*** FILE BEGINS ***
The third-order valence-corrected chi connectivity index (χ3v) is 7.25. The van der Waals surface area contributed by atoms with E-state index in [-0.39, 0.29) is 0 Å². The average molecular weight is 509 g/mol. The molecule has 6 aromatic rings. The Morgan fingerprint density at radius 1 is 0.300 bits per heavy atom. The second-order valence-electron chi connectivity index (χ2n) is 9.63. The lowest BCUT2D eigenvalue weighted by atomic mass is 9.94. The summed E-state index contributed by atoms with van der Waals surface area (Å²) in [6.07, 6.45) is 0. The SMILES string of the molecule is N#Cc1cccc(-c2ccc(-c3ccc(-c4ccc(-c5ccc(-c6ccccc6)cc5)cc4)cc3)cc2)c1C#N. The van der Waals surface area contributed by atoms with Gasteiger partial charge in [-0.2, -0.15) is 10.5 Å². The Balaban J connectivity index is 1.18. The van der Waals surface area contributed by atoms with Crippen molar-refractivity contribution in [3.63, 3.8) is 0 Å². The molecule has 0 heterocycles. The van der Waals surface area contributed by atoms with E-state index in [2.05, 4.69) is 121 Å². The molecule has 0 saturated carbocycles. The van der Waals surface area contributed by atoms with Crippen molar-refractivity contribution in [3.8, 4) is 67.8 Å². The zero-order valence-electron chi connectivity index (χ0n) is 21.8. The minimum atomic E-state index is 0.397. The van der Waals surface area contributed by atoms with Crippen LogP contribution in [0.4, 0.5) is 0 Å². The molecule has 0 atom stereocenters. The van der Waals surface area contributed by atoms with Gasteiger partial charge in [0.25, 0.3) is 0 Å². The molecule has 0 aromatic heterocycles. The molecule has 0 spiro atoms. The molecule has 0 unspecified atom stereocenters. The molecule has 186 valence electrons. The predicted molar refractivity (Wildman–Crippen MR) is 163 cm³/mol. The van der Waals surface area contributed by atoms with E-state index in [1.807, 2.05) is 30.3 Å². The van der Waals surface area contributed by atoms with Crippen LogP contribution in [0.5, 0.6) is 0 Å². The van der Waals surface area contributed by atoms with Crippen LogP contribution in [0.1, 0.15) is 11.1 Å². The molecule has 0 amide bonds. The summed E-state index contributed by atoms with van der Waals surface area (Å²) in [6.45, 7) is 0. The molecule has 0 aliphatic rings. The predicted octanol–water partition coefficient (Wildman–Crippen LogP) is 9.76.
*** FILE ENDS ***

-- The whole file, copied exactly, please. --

The third-order valence-corrected chi connectivity index (χ3v) is 7.25. The van der Waals surface area contributed by atoms with E-state index in [-0.39, 0.29) is 0 Å². The average molecular weight is 509 g/mol. The molecule has 6 aromatic rings. The Morgan fingerprint density at radius 1 is 0.300 bits per heavy atom. The second-order valence-electron chi connectivity index (χ2n) is 9.63. The lowest BCUT2D eigenvalue weighted by atomic mass is 9.94. The summed E-state index contributed by atoms with van der Waals surface area (Å²) in [6.07, 6.45) is 0. The SMILES string of the molecule is N#Cc1cccc(-c2ccc(-c3ccc(-c4ccc(-c5ccc(-c6ccccc6)cc5)cc4)cc3)cc2)c1C#N. The van der Waals surface area contributed by atoms with Gasteiger partial charge in [-0.2, -0.15) is 10.5 Å². The Balaban J connectivity index is 1.18. The van der Waals surface area contributed by atoms with Crippen molar-refractivity contribution in [3.63, 3.8) is 0 Å². The molecule has 0 heterocycles. The van der Waals surface area contributed by atoms with E-state index in [2.05, 4.69) is 121 Å². The molecule has 0 saturated carbocycles. The van der Waals surface area contributed by atoms with Crippen molar-refractivity contribution in [3.8, 4) is 67.8 Å². The zero-order valence-electron chi connectivity index (χ0n) is 21.8. The minimum atomic E-state index is 0.397. The van der Waals surface area contributed by atoms with Crippen LogP contribution in [0.4, 0.5) is 0 Å². The molecule has 0 atom stereocenters. The van der Waals surface area contributed by atoms with Gasteiger partial charge in [0.25, 0.3) is 0 Å². The molecule has 0 aromatic heterocycles. The molecule has 0 spiro atoms. The molecule has 0 unspecified atom stereocenters. The molecule has 186 valence electrons. The predicted molar refractivity (Wildman–Crippen MR) is 163 cm³/mol. The van der Waals surface area contributed by atoms with E-state index in [1.807, 2.05) is 30.3 Å². The van der Waals surface area contributed by atoms with Crippen LogP contribution in [0.5, 0.6) is 0 Å². The van der Waals surface area contributed by atoms with Crippen LogP contribution in [0.1, 0.15) is 11.1 Å². The molecule has 0 amide bonds. The summed E-state index contributed by atoms with van der Waals surface area (Å²) in [6.45, 7) is 0. The molecule has 0 aliphatic rings. The predicted octanol–water partition coefficient (Wildman–Crippen LogP) is 9.76.